It’s strange how certain memories — or fragments of memories, at least — stick with you, long after you’ve forgotten the original context. And yet they continue to be lodged in your brain somewhere, perhaps even colouring your own attitudes.
For me, one such memory is from — I believe, anyway — a childhood trip to the United States, and a TV show I happened to catch a snippet of shortly before I was supposed to be going to bed in the hotel room. I don’t precisely remember what the TV show was; I want to say it was LA Law, but I can’t find any reliable record of the scene I believe I remember to check.
The context doesn’t really matter. The thing that stuck with me was a single line that was part of a heated exchange between a man and a woman. “We had sex; we’re bonded for life.” And that’s a concept that’s very much come to the forefront of my mind since starting Evenicle.
This post contains some mildly NSFW images.
Continue reading Evenicle: Sex is Power
Much like its predecessor, Gal*Gun 2 has a surprising amount going on its story — much more so than its seemingly fanservice-laden premise might lead you to believe.
While the previous game Gal*Gun Double Peace explored the idea of fallibility, and the fact that no two people cope with the knowledge that they are not and can never be “perfect” in quite the same way, Gal*Gun 2 takes something of a sidestep into a related, but slightly different theme: the idea of understanding oneself, and being honest about that “self” with others.
The various characters involved in the narrative all embody this theme in one form or another. So let’s go ahead and take a look at what’s going on in more detail!
Continue reading Gal*Gun 2: Narrative, Themes and Characterisation
Ayako Orihara is frustrated, in more ways than one.
She’s frustrated at the fact her school’s Occult Research Club, of which she is the only member and current president, is likely to be dissolved if she doesn’t find some new members. She’s frustrated at her relationship (or lack thereof) with her mother. And by God, is she sexually frustrated.
Little did she know how much taking matters into her own hands would change her life over the course of just one week…
This article has some mildly NSFW content after the jump.
Continue reading Seven Days with the Ghost: Fragile, Frustrated and Female
As the Nekopara series has progressed, it’s clear that Sayori and the rest of the team at Nekoworks have become more comfortable and confident with these characters.
With each new installment, the series steps further away from the admittedly appealing initial novelty value of the main cast being catgirls, and further into stronger characterisation, including deeper exploration of the girls’ personalities, backgrounds and attitudes towards one another.
Nekopara vol. 3, the latest installment to be released at the time of writing (though a vol. 4 has already been confirmed), is the strongest episode to date, featuring some truly touching scenes, wonderful characterisation and, if you’re playing the 18+ version, it has to be said, some of the absolute hottest H-scenes in the series.
Continue reading Nekopara: Staying True to Yourself
Honesty is the best policy, as the idiom has it. And the further you delve into the Nekopara series, the more it becomes clear that this enjoyable series of visual novels is designed with this philosophy at their core.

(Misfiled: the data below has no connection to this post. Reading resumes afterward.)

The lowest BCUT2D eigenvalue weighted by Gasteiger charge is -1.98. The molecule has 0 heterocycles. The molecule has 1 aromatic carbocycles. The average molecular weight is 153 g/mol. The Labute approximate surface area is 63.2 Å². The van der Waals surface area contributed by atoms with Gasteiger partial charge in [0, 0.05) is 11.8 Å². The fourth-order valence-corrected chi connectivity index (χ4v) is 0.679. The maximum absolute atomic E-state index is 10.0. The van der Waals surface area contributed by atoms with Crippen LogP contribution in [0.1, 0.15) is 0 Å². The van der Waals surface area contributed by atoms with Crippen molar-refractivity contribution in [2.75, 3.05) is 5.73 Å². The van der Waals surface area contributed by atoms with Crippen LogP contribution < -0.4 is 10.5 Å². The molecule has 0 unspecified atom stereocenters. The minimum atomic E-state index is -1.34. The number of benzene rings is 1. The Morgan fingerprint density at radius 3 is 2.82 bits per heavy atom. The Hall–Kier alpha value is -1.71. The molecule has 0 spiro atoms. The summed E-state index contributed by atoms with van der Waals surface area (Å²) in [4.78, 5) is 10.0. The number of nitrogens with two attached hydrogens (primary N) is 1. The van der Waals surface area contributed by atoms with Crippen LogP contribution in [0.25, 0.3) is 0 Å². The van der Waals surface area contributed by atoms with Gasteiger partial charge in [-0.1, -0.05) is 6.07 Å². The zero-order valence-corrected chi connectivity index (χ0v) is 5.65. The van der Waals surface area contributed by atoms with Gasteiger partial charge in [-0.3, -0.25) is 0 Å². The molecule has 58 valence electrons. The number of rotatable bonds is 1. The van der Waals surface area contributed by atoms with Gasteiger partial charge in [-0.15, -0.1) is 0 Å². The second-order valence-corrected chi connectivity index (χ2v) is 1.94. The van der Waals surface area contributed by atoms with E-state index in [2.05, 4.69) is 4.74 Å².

Several of the Minaduki catgirls describe themselves as inherently honest (albeit whimsical) creatures, preferring to rely on their natural instincts and desires rather than indulging the distinctly human tendency to say one thing and mean another… though it comes more easily to some than others.
The rather deadpan Vanilla, who is explored in detail in the first volume of the series in particular, finds it very easy both to be honest — to an abrasive fault at times — and to encourage her peers to be honest with themselves.
Others such as Azuki and Coconut have a tougher time, however, and it’s this latter pair’s struggles with this concept that forms the backdrop to Nekopara vol. 2.
Continue reading Nekopara: Honesty is the Best Policy
HuniePop from Ryan Koons’ studio HuniePot was partly developed as a sort of “protest” game: an attempt to fight back against the growing trend of political correctness that was starting to take root in the games industry.
There was clearly demand for such a game, even back in late 2013; a successful Kickstarter campaign allowed those who were similarly frustrated with the situation to put their money where their mouth was and show their support for the kind of thing they wanted to see more of: something lewd, crude and rude — and unashamed of being any of those things.
The remarkable thing about HuniePop was that it ended up being a damn good game as well as a resounding middle finger to the “everything is problematic” crowd. Not only that, it also demonstrated that independent Western developers were more than capable of putting interesting new twists on Japanese-style aesthetics by combining anime-style artwork with a hilariously abrasive and distinctively modern, American script.
Continue reading Puzzler Essentials: HuniePop
Yes, that was entirely a cheap trick to get your attention, but it’s also the subject of today’s column.
There are some interesting and varied thoughts about sex in games out there, but it’s a subject that still remains largely taboo for many developers, publishers and even critics. It’s also a subject in which Eastern and Western approaches and philosophies differ greatly, and it makes for some fascinating discussions.
So let’s talk about sex, specifically with regard to visual novels.
This article was originally published on Games Are Evil in 2013 as part of the site’s regular READ.ME column on visual novels. It has been edited and republished here due to Games Are Evil no longer existing in its original form.
Continue reading From the Archives: Embracing the “H”